Making a profit, however small, isn't a dirty or bad thing to do - nobody is compelled to buy your baskets, but if they do, I'm sure they would want to know that it wasn't costing you or leaving you with nothing to show for all your effort. The sort of people who want the very cheapest of cheap things aren't likely to buy from you anyway; the people who buy are those who want something made with love and mindfulness.

    Just my two pen'orth!

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  7. That's a lovely story about the old gentleman. Your baskets - you need to charge a price that covers all your costs as well as the time you spend on making them. Shepton Witch is right, there's nothing wrong with making a profit on beautiful, handmade crafts.

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  8. Such beautiful baskets...I could look at them all day. I have a basket that I made at a willow workshop a number of years ago - it was hard work all that twisting and fiddling...but I love my basket!

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  9. What a lovely interaction to share with someone.

    About your baskets, just remember that money is another form of energy, so there is no reason to be hesitant to get the energy you need for your time and love you have put into an item. You could maybe ask each basket what it feels it should cost, I bet they would tell you.

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  10. Wonderful story! And your baskets....they are just gorgeous! :) So happy to have found you! :)

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  11. Bernie, your photographs are amazing and the bags and needlefelting Stacey does is awesome! I totally understand wanting to give them to people who'll really love them. Totally understand.

    Shepton Witch, once again THANK YOU LOADS!!!!!!!!!!!!!!!!!

    Rowan you're right, if I'm ever going to make a living I'll need to just pull myself together and work out true costs!

    Mara, there's somethig really special about making something really useful just by twisting and fiddling isn't there!! :)

    Stacey, If I were to ask the baskets how much they think they cost they'd be very mischievous and unhelpful. Well, that's how they are when I'm weaving!

    Hello Andrea!! You dog photography is amazing! I love it! Lovely to see you here.

    hen
    xxx

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  12. Hen, that old gents story is so sad, If he is the last one, who will add a bench for him alongside all the other family benches?

    Leanne x

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  13. Hi Hen,

    re pricing baskets. If you have a look at my website
    www.englishwillowbasketworks.co.uk
    You'll be able to match up some of my baskets with prices, if that helps.
    You might feel that, as a beginner, you might want to knock a little off the prices, but ONLY do it if you feel you could have done better. If you feel you made a basket to the best of your ability, then charge full price.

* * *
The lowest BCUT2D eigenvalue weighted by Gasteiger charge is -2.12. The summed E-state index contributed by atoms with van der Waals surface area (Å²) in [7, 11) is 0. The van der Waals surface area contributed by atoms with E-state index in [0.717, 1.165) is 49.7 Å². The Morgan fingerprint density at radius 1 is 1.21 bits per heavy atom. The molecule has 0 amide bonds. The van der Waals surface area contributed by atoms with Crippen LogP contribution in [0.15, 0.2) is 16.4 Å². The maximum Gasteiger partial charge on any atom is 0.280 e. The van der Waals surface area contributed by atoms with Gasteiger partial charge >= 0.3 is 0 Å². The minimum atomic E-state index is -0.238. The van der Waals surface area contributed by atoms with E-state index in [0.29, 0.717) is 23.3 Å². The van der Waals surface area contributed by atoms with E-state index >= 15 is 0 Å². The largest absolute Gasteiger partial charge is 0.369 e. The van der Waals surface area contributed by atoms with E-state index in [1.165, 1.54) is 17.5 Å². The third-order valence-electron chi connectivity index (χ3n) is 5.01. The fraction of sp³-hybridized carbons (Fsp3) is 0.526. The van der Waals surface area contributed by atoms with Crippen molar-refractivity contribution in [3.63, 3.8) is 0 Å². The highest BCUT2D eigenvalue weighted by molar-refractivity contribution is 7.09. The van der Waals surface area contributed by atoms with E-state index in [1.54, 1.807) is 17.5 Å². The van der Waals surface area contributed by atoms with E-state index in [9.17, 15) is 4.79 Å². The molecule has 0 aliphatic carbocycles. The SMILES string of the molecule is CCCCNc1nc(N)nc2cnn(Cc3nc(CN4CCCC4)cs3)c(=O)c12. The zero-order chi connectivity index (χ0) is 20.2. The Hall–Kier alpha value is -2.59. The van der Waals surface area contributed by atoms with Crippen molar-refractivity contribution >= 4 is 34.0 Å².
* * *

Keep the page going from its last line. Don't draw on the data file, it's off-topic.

I'm frequently told our baskets are too cheap. but we would rather keep them at an affordable price, so anyone can have one.

    Hope this helps,
    Bob

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  14. Indeed, such a beautiful basket. It is an odd quirk of human nature that we don't value things as much when they are cheap, only if they are expensive, or free as a gift. Cheap is cheap.

    What a moving story about the old gentleman. I hope he is happy. In his way, he probably is. It reminds me of a beautiful poem I once heard read by the poet, an Apache medicine man, Ernesto Alvarado, who did a recital here in Pembrokeshire. The poem was called "I will listen to the wind, Ben Pari" and was about his friend who was grief stricken about the loss of his wife. His friend told him how one day he sat down on a wind-swept rock and felt his wife's presence, and his grief was transformed. The story inspired Ernesto to write the poem. He allowed me to copy it at the recital, but as I don't know if it is published or not, I'd rather respect his copy right and not quote the whole poem, though I'm sure he won't mind if I quote a few lines from the end.

    "But now as I look toward the sky
    On Summer days, on winter nights
    Fall crisp morns or warm spring eves
    Your essence caresses me.

    So now I know our love still glows
    Our lips will meet when breezes blow
    Your love on wind returns to me."

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  15. Hen, what a pleasure to have found your blog. My husband and I farm in Ontario,Canada (we grow specialty mushrooms), and although we have always lived in harmony with Nature, lately it seems we are trying to become more and more self-sufficient. Large gardens with produce to put down for winter, learning survival skills and living connected to Spirit are all wonderful ways to live on our earth.

    Looking forward to reading more about you!

    Julie